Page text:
“They speak of feeling lost, empty inside, without assurance of salvation. Many are weary of terrorism, fundamentalism and discrimination against women and non-Muslims,” he said. “It is also striking how many cultural Muslims, those whose faith was nothing more than a nominal identity, are finding in Christ a living Lord who hears and answers their prayers.”
It’s remarkable, said Garrison, who is currently writing a book called A Wind in the House of Islam set to be published later this year. “We have researched this and can say with confidence that no generation in history has ever seen so many Muslim movements to Christ.”
It’s a unique event across 1,400 years of Christians and Muslims interacting, Garrison said.
“The sad truth is that over the past 14 centuries, Christianity has lost tens of millions to Islamic advance.”
But during that time, the Christian response was often avoidance or conflict, Garrison said. In the past couple of decades, the strategy has moved to prayerful, intentional witnessing, he explained.
“The results should not surprise us. After 13 centuries without a single uncoerced Muslim movement to Christ, we are now witnessing scores of movements with thousands of born-again, baptized, Bible-believing, Muslim-background followers of Christ to show for it,” Garrison said.
Exactly how many there are, no one knows, he said. Security issues don’t allow for thorough counts.
“Certainly there are hundreds of thousands, perhaps even a few million,” Garrison said.
In his research, Garrison has limited his surveys to movements of at least 1,000 baptisms or 100 new church starts over the past decade or two. At present, he said he is tracking 73 movements that fit this description.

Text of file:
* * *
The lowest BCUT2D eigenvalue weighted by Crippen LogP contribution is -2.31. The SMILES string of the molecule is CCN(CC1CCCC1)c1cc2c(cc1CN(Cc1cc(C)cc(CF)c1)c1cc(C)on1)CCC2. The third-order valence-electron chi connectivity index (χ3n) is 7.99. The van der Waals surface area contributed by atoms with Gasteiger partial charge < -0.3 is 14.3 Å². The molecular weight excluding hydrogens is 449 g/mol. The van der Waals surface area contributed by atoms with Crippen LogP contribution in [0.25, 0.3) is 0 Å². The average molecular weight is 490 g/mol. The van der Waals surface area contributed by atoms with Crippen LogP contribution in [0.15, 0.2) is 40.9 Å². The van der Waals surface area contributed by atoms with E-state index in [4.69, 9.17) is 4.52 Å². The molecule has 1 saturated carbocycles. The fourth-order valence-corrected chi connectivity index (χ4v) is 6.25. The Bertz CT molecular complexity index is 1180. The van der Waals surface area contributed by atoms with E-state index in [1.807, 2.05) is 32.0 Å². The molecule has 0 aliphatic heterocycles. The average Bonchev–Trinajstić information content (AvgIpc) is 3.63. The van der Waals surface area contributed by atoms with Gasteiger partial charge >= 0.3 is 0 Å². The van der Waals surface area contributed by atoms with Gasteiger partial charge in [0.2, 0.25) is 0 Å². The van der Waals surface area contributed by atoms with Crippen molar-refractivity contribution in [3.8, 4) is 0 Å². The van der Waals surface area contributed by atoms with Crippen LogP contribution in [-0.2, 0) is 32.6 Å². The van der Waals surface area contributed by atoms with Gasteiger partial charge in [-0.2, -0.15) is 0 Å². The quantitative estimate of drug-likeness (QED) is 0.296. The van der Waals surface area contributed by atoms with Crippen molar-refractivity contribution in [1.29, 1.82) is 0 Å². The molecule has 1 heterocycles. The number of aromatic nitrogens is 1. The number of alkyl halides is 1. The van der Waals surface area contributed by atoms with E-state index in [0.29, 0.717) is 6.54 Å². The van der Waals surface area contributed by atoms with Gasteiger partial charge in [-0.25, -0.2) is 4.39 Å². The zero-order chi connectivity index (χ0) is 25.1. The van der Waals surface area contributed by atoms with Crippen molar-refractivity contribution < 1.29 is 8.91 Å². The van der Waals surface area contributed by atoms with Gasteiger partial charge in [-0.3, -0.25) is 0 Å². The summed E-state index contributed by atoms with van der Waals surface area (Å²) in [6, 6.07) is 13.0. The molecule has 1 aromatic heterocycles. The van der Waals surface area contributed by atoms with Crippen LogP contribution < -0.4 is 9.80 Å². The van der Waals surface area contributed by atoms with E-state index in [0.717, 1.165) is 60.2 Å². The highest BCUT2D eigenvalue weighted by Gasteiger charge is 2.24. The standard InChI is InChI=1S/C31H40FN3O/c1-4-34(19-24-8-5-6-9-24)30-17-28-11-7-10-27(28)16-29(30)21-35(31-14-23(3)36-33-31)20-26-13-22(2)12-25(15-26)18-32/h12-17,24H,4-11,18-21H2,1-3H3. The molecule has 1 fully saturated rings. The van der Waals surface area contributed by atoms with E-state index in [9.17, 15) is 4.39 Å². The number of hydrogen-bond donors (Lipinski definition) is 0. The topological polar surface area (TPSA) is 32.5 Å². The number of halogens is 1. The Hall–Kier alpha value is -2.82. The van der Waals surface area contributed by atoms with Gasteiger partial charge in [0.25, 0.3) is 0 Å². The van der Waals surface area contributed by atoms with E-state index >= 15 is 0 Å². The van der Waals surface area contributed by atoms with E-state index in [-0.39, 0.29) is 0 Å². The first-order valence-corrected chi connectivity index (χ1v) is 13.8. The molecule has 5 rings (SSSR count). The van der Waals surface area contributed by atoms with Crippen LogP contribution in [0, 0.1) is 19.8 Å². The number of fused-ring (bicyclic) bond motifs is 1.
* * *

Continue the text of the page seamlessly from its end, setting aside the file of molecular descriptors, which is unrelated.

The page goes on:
“Several of these movements have tens of thousands of baptized believers from Muslim backgrounds,” he said.
What is causing these Muslims to turn to Christ?
“God is using many things,” Garrison said. “Answered prayers, dreams, massive seed sowing through New Testament distribution, one-on-one evangelism, gospel satellite TV and the Jesus Film have all been reported in Muslim encounters with Christ.”
Garrison asked Christians to pray that believers in Jesus “will take advantage of this great turning of Muslims to Christ” by praying for Muslims, sharing with them more frequently and “resisting the temptation to repay evil for evil when we are mistreated by them.”
He asked for prayers for Muslims who turn to Jesus, that they would be protected from the persecution “that inevitably follows” and that they will be bold in sharing their faith despite that persecution.
“Pray for an increased harvest of Muslims into the kingdom of God,” Garrison said. “This is truly their day of salvation.”
For more information about how you can pray for and reach Muslims for Christ, including a group study guide, visit To read more of Nik Ripken’s stories of the persecuted church in Muslim contexts, visit
8/22/2013 4:58:04 PM by IMB | with 1 comments

Egypt, U.S. pastors urge prayer for faith to rise from mayhem

August 21 2013 by Charles Braddix, Baptist Press

CAIRO – “Anger. Killing. Blood.” These are words that currently describe Egypt, said Mounir Sobhy Yacoub Malaty, pastor of First Baptist Church, Cairo.